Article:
Honeyflow.com | FAQ's |

Underdeveloped baby bee ejected from hive

I thought you did a video clip of you lifting the roof and lots of SHB running to hide. Some warm and humid weather and they breed up their numbers in no time at all. Most bee keepers under estimate how much damage they can do in a hive that isn’t a strong colony.
WOW, 6:15am and a blue sky and a drop in humidity, I hate it when as soon as I put my ventilated suit on I start to sweat…
Cheers

Now I know what you mean :slight_smile: I would never have figured it out without you explaining it. A smoker among them might have thought “if they’re going to go up in smoke, they might as well be enjoyed”.

1 Like

Good morning everyone, another twist in this tale! I’ve gone out this morning to find a few dead drone bees on the ground below the landing board in addition to a couple more dead brood. Could it be that the hive is controlling the number or drones in the colony?? Photo below.

1 Like

Little bit early, but yes, it could well be the start of winter preparations. :wink:

2 Likes

Good morning Yoland. It wouldn’t surprise me if the evicted brood is drone brood. I wonder if the adult evicted drones were at the point of emerging & unable to emerge properly, so they got evicted. Anyway you’re doing the right thing by monitoring daily.

I doubt if drones get evicted down your way this early in the season. They may not get evicted at all.
cheers

2 Likes

Thanks Jeff and Dawn. We’re doing a brood inspection this weekend so we’ll be sure to check for SHB damage as well

1 Like

You’re welcome Yoland, just look out for any inconsistencies in the comb. Especially if it has been cleaned out & empty.

The Fall armyworm right on our doorsteps looks like being a challenge for our bio security friends.

1 Like

That is definately one insect we don’t want in Australia. I’ve been doing some reading over night and it reminds me of the ‘grass hopper’ plagues back in the 1960’s and 70’s driving in the NSW out back and they were so thick flying close to the ground they blocked the cars radiator and it was a battle to stop the cars engine from over heating. They would eat a green paddock bare in a couple of days.
I can see a big profit for the likes of Bayer, Monsanto and the other pesticide companies and another nail in the coffin for the farmers. It is rather chilling Jeff. The price to pay for our ever shrinking world.
Cheers

That one IS a worry Pete. If they do get here, I’ll get a bug zapper or 2, plus I’ll keep encouraging the birds & wasps. With the moths being able to fly 100k’s down wind in one night would certainly be difficult to stop. They’ve invaded around 60 countries in the past couple of years. That’s frightening.

1 Like

Considering the volume of movement of goods and people (and the level of stupidity of some, trying to conceal bio security items), I sometimes wonder how they manage to have any success at all. I have a lot of respect for them.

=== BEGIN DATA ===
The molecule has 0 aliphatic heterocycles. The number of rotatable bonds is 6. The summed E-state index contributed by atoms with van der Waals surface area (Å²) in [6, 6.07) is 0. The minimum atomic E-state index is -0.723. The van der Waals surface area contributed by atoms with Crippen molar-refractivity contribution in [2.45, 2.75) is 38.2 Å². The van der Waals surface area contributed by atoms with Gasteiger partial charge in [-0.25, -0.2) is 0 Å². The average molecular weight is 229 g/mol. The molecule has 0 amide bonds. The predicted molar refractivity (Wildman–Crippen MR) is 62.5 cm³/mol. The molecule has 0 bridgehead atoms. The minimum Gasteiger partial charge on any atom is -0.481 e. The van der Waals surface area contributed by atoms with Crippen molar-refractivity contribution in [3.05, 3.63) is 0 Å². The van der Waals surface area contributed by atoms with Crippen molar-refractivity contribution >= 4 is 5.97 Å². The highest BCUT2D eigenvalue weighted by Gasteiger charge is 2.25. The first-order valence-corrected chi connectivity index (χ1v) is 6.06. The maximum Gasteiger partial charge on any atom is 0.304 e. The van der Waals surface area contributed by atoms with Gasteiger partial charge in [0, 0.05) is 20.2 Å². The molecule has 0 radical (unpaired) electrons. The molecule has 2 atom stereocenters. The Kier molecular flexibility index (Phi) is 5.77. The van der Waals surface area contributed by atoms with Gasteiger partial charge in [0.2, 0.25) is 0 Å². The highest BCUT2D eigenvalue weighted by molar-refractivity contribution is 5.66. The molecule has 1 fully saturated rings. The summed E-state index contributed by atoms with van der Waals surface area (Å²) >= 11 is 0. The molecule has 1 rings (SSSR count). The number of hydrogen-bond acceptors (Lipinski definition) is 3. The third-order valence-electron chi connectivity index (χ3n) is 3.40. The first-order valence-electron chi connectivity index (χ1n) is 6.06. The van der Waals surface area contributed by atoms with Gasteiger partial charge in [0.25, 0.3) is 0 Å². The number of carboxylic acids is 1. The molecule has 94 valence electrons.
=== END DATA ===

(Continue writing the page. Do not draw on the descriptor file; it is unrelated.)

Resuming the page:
Hi everyone, an update following our brood inspection today.

There were no signs of either SHB or wax moth in the brood box. It seems like they’ve starting prepping early for winter by evicting drones.

The brood pattern isn’t great though, one of the centre frames had no brood whatsoever. There was a lot of pollen stores and most frames had patchy brood. I’ve attached a photo of one of the centre frames, third from the edge.

I know it’s late in the season, so I’m wondering if this is the queen ramping down on production, or just a dodgy queen?

2 Likes

Looks fine to me. That’s not patchy. It’s just that different cells are at different stages of development. I can see larvae which means the queen filled the gaps.

There could have been eggs in that bare frame. Eggs require a keen eye and certain angle of good light to see.

4 Likes

That brood doesn’t look too bad to me either, I agree with Fred.

Is this the one you referred to as “patchy”?

Hi Fred and Zzz
Yes that one I thought looked patchy, but good to know you think it’s ok. Below is another frame, this was fourth frame in. Fifth frame had no brood at all.

There is nothing in that photo that says that anything is wrong with the queen or the brood on that frame. Sure you can get a frame that is covered in capped brood but you can also find a frame that has capped brood, larvae at various stages, eggs and empty cells where young bees have just emerged from. That same frame in a week or two should look totally different, empty cells now could have well developed larvae, capped cells have had bees emerged and the bees cleaning out the cells, more or less honey on the arc. Be happy with that frame, very nice.
Cheers

Thanks Peter. On both sides the third frames in seemed to have good brood in that case. Glad everyone thinks the first photo is ok. One of the frames was really well covered. See below. Anyway, thanks all, I’ll relax about it now!

1 Like

Both of the last two pics are good also, Zooming onto the first shows lots of eggs and larvae in what appears to be empty cells and the brood patterns are good. Remember the colony has only one queen and at her best and ideal conditions she can only lay up to 2,000 eggs a day if the colony allows her. Relax, the colony is going well and won’t be shutting down for Winter till around late April.
Cheers

2 Likes

Those frames look good to me also. I see nothing wrong with the brood pattern. Ditto to what Fred, Zzz & Peter said.
cheers

Thank you everyone! I really appreciate all your quick responses. Talk again soon :slight_smile:

1 Like